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Eggs are often hailed as a great source of protein, packing about 6 grams per large egg. But if you’re looking to diversify your protein sources or just seeking a bit more protein punch per serving, there are plenty of other options out there. This guide will walk you through twelve foods that offer even more protein than a single egg, suitable for a variety of diets and lifestyles and almost any meal, any time of the day.

Read it Here: 12 Foods That Have More Protein Than An Egg

Ditch the Fake Meat – 10 Tastier, Plant-Based Alternatives You’ll Love

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Not everyone’s on board with the whole fake meat craze. Maybe it’s the taste, the texture, or just the idea of it that doesn’t sit right with you. The good news is, you can eat plant-based without eating “meat” grown in a lab with a less than stellar ingredient list a mile long. These 10 plant-based alternatives that are not only better tasting but better for you too.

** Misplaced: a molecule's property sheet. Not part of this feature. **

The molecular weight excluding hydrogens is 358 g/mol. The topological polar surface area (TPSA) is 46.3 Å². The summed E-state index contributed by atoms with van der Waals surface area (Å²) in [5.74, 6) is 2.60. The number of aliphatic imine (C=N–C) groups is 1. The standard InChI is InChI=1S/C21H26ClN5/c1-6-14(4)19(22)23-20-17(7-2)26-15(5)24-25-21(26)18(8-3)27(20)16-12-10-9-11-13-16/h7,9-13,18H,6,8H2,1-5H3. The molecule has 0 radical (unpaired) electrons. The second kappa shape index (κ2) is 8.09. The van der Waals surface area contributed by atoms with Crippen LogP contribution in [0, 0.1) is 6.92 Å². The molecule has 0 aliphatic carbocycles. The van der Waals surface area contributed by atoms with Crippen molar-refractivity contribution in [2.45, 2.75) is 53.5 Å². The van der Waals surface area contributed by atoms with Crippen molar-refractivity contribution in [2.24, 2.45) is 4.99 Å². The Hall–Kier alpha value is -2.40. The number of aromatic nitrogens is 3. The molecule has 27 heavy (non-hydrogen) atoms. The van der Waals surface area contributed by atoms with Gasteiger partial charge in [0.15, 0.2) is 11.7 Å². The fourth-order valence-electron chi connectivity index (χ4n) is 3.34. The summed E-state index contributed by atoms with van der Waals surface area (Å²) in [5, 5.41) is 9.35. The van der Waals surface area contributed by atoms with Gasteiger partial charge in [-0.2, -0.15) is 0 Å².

Read it Here: Ditch the Fake Meat – 10 Tastier, Plant-Based Alternatives You’ll Love

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Founder and Writer at Running to the Kitchen | About

Gina Matsoukas is an AP syndicated writer. She is the founder, photographer and recipe developer of Running to the Kitchen — a food website focused on providing healthy, wholesome recipes using fresh and seasonal ingredients. Her work has been featured in numerous media outlets both digital and print, including MSN, Huffington post, Buzzfeed, Women’s Health and Food Network.